He was a veteran of the Long March, during which Deng served as General Secretary of the Central Committee of the Communist Party. While acting as political commissar for Liu Bocheng, he organized several important military campaigns during the war with Japan and during the Civil War against the Kuomintang. In late November 1949, Deng led the final assault on KMT forces under the direct command of Chiang Kai-shek in his native Sichuan. The city of Chongqing fell to the PLA on December 1 and Deng was immediately appointed mayor and political commissar. (Chiang Kai-shek, who had moved his headquarters to Chongqing in mid-November fled to the provincial capital of Chengdu. This last mainland Chinese city to be held by the KMT fell December 10 and Chiang fled to Taiwan on the same day.) When the PRC was founded in 1949 Deng was sent to oversee issues in the Southwestern Region, and acted as its First Secretary. He was instrument in holding talks with Tibetan leaders, ensuring some support for China's eventual annexation of Tibet (dubious; discuss) .
 Ascension and purges
As a supporter of Mao Zedong, Deng was named by Mao to several important posts in the new government, including General Secretary of the Communist Party, soon after the formation of the People's Republic of China.
After officially supporting Mao Zedong in his Anti-Rightist Campaign of 1957, Deng became General Secretary of the Communist Party of China and ran the country's daily affairs with then President Liu Shaoqi. Amid growing disenchantment with Mao's Great Leap Forward, Deng and Liu gained influence within the CCP. They embarked on economic reforms that bolstered their prestige among the party apparatus and the national populace. Deng and Liu advocated more pragmatic policies, as opposed to Mao's radicalist ideas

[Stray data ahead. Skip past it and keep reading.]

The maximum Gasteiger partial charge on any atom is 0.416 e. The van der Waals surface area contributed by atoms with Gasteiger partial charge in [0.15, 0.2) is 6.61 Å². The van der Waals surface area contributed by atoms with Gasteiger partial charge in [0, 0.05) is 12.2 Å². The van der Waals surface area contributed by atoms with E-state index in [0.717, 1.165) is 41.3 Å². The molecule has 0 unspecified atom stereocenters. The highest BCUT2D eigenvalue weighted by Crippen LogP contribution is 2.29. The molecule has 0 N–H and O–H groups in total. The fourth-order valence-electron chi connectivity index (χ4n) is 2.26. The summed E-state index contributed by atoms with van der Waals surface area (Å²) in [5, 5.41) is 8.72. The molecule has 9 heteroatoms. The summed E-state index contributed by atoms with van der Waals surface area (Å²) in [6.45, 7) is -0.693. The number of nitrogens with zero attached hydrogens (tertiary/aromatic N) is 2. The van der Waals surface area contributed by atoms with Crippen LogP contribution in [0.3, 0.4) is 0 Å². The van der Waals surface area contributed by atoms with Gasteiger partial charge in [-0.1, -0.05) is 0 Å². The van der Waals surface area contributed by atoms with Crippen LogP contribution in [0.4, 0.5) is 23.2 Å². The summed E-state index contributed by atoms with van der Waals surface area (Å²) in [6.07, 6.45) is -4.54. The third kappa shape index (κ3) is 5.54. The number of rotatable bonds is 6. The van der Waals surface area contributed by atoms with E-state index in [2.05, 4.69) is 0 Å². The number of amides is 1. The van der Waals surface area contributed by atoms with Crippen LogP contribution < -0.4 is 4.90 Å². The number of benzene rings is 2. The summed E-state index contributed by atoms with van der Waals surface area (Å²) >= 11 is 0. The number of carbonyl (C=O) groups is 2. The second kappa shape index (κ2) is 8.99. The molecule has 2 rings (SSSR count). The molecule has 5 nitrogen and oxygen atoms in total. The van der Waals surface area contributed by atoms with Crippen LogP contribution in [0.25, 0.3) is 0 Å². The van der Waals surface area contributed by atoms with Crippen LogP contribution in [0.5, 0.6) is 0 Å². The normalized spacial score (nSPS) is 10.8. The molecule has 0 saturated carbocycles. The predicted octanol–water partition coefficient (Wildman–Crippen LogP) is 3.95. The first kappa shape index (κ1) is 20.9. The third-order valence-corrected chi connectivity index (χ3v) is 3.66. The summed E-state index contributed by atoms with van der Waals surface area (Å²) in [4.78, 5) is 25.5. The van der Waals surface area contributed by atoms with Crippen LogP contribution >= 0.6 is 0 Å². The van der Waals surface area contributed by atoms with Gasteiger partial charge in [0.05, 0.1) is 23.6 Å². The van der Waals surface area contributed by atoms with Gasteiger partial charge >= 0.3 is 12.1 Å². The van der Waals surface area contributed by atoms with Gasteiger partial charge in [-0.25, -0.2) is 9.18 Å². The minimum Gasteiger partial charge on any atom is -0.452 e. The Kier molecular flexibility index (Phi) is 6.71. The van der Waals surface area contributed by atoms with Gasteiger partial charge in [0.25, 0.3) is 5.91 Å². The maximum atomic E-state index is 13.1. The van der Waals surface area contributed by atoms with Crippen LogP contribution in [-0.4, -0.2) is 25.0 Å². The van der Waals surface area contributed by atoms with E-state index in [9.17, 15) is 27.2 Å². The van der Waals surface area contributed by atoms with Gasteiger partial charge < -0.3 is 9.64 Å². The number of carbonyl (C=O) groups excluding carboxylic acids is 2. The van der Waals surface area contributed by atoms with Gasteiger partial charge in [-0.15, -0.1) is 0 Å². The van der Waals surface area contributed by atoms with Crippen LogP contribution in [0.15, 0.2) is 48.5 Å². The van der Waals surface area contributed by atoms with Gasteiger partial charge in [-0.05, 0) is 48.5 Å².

Mao grew apprehensive that the prestige Deng and Liu gained from these efforts could lead to himself being reduced to a mere figurehead. For this amongst other reasons, Mao launched the Cultural Revolution in 1966, during which Deng fell out of favor and was forced to retire from all his offices. He was sent to the Xinjian County Tractor Factory in rural Jiangxi province to work as a regular worker. While there Deng spent his spare time writing. He was purged nationally, but to a lesser scale than Liu Shaoqi.
When Premier Zhou Enlai fell ill from cancer, Deng became Zhou's choice for a successor, and Zhou was able to convince Mao to bring Deng Xiaoping back into politics in 1974 as First Deputy Premier, in practice running daily affairs. However, the Cultural Revolution was not yet over, and a radicalist political group known as the Gang of Four competed for power within the Communist Party. The Gang saw Deng as their greatest challenge to success. After Zhou's death in January 1976, Deng lost firm support in the party, and after delivering Zhou's official eulogy at the state funeral, was purged once again at the instigation of the Gang of Four, though the decision of the Politburo to relieve him of all his posts was unanimous.
 Reemergence of Deng
Deng gradually emerged as the de-facto leader of China in the few years following Mao's death in 1976. By carefully mobilizing his supporters within the Chinese Communist Party, Deng was able to outmaneuver Mao's anointed successor Hua Guofeng, who had previously pardoned him, and then oust Hua from his top leadership positions by 1980-1981.